MDAS presses on with services despite border delays

MALLEE District Aboriginal Services (MDAS) has assured clients that its service delivery would continue to operate at "COVID-normal" level, despite New South Wales shutting its border to Victorian residents.

MDAS acting chief executive Andy Charles said the organisation's service centres in Mildura, Robinvale, Swan Hill and Kerang had clients and staff both sides of the Victorian-NSW border.

He said a blanket exemption would be in place for residents living in border towns and that permits to travel across the border for essential services, like school and work, would be available.

"It may take some time though, because there will be a huge demand for permit applications from communities right along the river," he said.

MDAS clinical co-ordinator Jack McSwain urged clients living in NSW not to put off seeking medical care despite the border closure.

He said although there would be initial delays in permit processing, it was important people did not cancel medical appointments or postpone care.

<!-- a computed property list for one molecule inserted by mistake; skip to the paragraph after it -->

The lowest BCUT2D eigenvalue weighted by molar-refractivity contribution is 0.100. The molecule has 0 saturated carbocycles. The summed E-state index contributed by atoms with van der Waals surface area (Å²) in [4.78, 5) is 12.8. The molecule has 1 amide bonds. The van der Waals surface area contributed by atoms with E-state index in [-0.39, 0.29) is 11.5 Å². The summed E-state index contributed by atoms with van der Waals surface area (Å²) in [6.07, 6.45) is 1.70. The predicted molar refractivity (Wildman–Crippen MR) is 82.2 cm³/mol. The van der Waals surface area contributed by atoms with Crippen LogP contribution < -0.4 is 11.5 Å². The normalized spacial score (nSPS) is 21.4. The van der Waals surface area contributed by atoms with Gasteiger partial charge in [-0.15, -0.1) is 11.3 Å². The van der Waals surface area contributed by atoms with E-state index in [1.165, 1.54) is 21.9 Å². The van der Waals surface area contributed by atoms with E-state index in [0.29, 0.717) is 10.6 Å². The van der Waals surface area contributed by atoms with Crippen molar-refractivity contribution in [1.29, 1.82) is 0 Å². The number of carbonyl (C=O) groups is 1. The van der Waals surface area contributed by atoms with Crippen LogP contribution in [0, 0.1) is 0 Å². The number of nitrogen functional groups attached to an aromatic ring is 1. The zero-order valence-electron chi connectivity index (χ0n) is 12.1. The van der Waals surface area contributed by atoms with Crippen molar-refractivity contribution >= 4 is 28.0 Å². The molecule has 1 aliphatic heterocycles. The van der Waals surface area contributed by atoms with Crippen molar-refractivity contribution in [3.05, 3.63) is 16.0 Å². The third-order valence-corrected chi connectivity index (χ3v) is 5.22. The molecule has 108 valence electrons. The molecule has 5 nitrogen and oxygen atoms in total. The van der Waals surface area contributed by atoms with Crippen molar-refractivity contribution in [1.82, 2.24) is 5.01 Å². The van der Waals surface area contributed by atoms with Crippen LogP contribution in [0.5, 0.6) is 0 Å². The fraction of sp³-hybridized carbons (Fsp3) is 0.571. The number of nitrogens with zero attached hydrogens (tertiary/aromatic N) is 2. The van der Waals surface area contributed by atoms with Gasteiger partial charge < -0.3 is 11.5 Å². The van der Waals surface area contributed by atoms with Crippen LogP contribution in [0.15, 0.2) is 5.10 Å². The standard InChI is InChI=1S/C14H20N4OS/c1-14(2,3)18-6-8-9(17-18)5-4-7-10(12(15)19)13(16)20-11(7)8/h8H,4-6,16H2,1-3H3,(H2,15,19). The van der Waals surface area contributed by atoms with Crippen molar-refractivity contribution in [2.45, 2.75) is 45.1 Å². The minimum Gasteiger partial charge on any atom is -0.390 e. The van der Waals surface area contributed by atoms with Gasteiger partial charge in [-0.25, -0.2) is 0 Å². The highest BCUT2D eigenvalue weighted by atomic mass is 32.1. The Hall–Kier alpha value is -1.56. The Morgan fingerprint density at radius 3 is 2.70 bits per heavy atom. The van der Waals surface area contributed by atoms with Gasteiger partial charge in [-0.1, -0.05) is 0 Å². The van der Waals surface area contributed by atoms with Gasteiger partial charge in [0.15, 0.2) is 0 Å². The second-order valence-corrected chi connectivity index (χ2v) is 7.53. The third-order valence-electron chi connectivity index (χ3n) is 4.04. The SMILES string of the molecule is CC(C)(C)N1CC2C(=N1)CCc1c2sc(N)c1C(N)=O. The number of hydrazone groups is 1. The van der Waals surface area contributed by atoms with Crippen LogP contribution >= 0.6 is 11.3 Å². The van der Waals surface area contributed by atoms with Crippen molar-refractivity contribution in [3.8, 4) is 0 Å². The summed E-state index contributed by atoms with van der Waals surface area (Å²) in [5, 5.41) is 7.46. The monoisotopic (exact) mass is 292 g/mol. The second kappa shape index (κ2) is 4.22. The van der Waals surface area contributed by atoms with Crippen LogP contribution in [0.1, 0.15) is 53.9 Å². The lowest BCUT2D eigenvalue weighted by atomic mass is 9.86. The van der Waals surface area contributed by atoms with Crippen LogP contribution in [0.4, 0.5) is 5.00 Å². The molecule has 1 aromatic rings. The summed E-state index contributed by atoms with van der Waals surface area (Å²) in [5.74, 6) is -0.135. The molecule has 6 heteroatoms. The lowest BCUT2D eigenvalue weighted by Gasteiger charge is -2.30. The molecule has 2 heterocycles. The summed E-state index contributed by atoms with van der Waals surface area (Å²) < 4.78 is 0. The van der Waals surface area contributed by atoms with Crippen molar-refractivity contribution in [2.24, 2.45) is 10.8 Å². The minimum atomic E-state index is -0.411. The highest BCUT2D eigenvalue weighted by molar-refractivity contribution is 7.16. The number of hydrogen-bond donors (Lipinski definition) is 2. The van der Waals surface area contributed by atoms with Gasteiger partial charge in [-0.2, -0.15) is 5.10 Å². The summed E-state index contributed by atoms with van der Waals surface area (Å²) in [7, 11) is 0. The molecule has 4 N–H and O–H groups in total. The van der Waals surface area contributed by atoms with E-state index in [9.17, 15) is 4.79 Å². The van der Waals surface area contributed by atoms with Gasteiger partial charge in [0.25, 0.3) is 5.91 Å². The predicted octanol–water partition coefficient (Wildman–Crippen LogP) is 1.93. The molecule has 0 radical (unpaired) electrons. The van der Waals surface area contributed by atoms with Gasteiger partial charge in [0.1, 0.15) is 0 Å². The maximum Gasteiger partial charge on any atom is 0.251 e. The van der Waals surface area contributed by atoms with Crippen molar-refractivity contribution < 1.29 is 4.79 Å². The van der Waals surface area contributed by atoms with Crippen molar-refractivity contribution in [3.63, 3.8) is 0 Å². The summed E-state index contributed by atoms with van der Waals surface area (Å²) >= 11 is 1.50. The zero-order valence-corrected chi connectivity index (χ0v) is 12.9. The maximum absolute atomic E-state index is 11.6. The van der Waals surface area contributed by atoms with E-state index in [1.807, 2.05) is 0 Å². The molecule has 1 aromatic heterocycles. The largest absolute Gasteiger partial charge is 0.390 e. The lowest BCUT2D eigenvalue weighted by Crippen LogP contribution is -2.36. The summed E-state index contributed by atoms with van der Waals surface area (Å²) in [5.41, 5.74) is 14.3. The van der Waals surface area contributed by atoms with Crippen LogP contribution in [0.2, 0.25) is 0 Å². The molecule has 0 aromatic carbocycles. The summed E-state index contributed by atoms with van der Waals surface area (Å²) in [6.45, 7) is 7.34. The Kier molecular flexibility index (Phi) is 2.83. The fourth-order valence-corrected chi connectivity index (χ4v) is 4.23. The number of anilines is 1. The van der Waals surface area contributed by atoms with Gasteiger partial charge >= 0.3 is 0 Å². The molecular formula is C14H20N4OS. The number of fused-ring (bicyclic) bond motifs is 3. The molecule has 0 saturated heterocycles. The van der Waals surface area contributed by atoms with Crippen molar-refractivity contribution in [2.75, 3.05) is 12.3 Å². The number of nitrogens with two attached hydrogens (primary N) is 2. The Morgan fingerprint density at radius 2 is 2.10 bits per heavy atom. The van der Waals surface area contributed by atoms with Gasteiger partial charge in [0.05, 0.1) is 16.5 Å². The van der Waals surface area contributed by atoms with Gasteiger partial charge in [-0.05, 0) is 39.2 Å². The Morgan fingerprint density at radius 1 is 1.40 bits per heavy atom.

"We can provide people with a letter explaining their travel is essential," he said.

Mr McSwain said MDAS had overcome many challenges during the COVID-19 pandemic and would continue to provide clients with the health care they required.

"We'll keep doing that -- whether it's delivering prescriptions if people can't collect them, helping our clients get hooked up with telehealth or arranging transport," he said.

"The most important thing is that people don't forget or ignore their health needs at this time."

Permits can be applied for at